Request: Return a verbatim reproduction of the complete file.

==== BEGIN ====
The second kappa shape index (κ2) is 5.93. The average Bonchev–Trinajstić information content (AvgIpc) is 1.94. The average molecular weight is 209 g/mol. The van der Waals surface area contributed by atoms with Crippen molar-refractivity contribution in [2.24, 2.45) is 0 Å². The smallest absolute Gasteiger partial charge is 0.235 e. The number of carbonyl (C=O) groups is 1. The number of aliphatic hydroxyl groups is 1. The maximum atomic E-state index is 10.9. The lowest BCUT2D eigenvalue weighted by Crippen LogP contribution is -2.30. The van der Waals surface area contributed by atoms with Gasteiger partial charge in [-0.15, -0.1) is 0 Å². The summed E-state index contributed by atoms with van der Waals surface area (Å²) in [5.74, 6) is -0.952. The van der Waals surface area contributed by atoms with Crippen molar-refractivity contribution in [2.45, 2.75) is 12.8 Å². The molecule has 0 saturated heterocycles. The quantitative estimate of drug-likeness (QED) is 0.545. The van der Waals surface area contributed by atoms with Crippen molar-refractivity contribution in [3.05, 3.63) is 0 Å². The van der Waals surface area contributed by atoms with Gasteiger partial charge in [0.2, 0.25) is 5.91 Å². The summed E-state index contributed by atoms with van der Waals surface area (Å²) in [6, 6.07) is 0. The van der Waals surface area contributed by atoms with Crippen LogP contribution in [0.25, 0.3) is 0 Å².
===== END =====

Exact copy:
The second kappa shape index (κ2) is 5.93. The average Bonchev–Trinajstić information content (AvgIpc) is 1.94. The average molecular weight is 209 g/mol. The van der Waals surface area contributed by atoms with Crippen molar-refractivity contribution in [2.24, 2.45) is 0 Å². The smallest absolute Gasteiger partial charge is 0.235 e. The number of carbonyl (C=O) groups is 1. The number of aliphatic hydroxyl groups is 1. The maximum atomic E-state index is 10.9. The lowest BCUT2D eigenvalue weighted by Crippen LogP contribution is -2.30. The van der Waals surface area contributed by atoms with Gasteiger partial charge in [-0.15, -0.1) is 0 Å². The summed E-state index contributed by atoms with van der Waals surface area (Å²) in [5.74, 6) is -0.952. The van der Waals surface area contributed by atoms with Crippen molar-refractivity contribution in [2.45, 2.75) is 12.8 Å². The molecule has 0 saturated heterocycles. The quantitative estimate of drug-likeness (QED) is 0.545. The van der Waals surface area contributed by atoms with Crippen molar-refractivity contribution in [3.05, 3.63) is 0 Å². The van der Waals surface area contributed by atoms with Gasteiger partial charge in [0.2, 0.25) is 5.91 Å². The summed E-state index contributed by atoms with van der Waals surface area (Å²) in [6, 6.07) is 0. The van der Waals surface area contributed by atoms with Crippen LogP contribution in [0.25, 0.3) is 0 Å².